Apple explained its security update policy: only the latest OSes are fully patched | Techno Glob


Default wallpaper for macOS 11 Big Sur.
enlarge / Default wallpaper for macOS 11 Big Sur.

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Earlier this week, Apple released a document that clarified the terminology and policies surrounding software upgrades and updates. Most of the information in the document isn’t new, but the company does provide an explanation about its update policy that it hasn’t explained before: Despite providing security updates for multiple versions of macOS and iOS at any given time, Apple says only devices running the most recent major operating system versions are fully protected. should be expected to go.

Throughout the document, Apple uses “upgrade” to refer to major OS releases that can add major new features and user interface changes, and “updates” to refer to smaller but more frequently released patches that mostly fix bugs and fix security issues. do (although it can. also enable occasional minor feature additions or enhancements). So updating from iOS 15 to iOS 16 or macOS 12 to macOS 13 is one Upgrade. Updating from iOS 16.0 to 16.1 or macOS 12.5 to 12.6 or 12.6.1 is one Update.

“Due to architecture dependencies and system changes in any current version of macOS (for example, macOS 13),” the document reads, “Not all known security issues are fixed in previous versions (for example, macOS 12).”

In other words, Apple will provide security-related updates for older versions of its operating systems, while only the most recent upgrades will receive updates for every security issue that Apple knows about. Apple currently provides security updates to macOS 11 Big Sur and macOS 12 Monterey along with the newly released macOS Ventura, and in the past, has released security updates to older iOS versions for devices unable to install the latest upgrade.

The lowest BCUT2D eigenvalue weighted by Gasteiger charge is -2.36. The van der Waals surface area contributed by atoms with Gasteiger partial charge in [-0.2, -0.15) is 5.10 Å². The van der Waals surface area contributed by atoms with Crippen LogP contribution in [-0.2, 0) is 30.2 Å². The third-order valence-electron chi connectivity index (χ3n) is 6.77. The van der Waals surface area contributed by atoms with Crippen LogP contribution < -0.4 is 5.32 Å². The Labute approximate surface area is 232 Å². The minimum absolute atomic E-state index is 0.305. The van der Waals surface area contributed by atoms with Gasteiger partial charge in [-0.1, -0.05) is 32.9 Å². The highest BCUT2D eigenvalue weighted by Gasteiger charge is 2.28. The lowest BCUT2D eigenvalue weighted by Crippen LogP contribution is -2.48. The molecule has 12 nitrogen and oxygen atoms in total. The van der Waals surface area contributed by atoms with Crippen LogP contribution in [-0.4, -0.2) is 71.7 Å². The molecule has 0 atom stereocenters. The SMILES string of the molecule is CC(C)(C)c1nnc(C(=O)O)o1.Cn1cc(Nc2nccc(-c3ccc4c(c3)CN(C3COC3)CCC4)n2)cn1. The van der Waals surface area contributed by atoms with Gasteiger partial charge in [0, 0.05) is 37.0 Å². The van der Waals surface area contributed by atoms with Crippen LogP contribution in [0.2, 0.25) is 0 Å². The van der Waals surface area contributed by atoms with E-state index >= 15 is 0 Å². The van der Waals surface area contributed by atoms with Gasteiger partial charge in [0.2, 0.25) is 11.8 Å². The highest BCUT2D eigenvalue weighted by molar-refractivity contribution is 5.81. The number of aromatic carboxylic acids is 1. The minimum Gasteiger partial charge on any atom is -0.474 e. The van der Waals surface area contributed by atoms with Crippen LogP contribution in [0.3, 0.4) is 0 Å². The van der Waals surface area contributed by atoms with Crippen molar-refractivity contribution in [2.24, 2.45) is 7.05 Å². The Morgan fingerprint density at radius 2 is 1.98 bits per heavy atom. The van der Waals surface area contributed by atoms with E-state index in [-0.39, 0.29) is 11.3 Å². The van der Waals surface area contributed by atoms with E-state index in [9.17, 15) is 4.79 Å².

This confirms something that independent security researchers have been aware of for some time but Apple has not publicly explained before. Joshua Long, Intego’s principal security analyst, has tracked CVEs patched through various macOS and iOS updates for years and generally found that bugs patched in newer OS versions can go months before being patched in older (but still apparently “supported”) versions, when they Patched at all.

This is useful for Mac users because Apple has dropped support for most upgrades for older Mac and iDevice models, which has sped up somewhat for older Intel Macs in recent years (most Macs still receive six or seven years of upgrades, plus another two years of updates. ). This means that new devices are available every year some No security updates either All them. Software like OpenCore Legacy Patcher can be used to get the latest OS versions running on older hardware, but it’s not always an easy process and has its own limitations and caveats.

That said, your calculus for when to upgrade or retire an older Mac probably shouldn’t change dramatically. Most people running an up-to-date Big Sur or Monterey installation with an up-to-date Safari browser should be safe from most high-priority threats, especially if you also keep other apps on your Mac up to date. And Apple’s documentation doesn’t change anything about how it updates old software; It only confirms what has already been seen.

We’ve been asking Apple to be more upfront about its security communications, and this is a step forward in that regard. But if you believe you’re being specifically targeted by attackers, you have one more reason to make sure your software (and hardware) is fully updated and upgraded.



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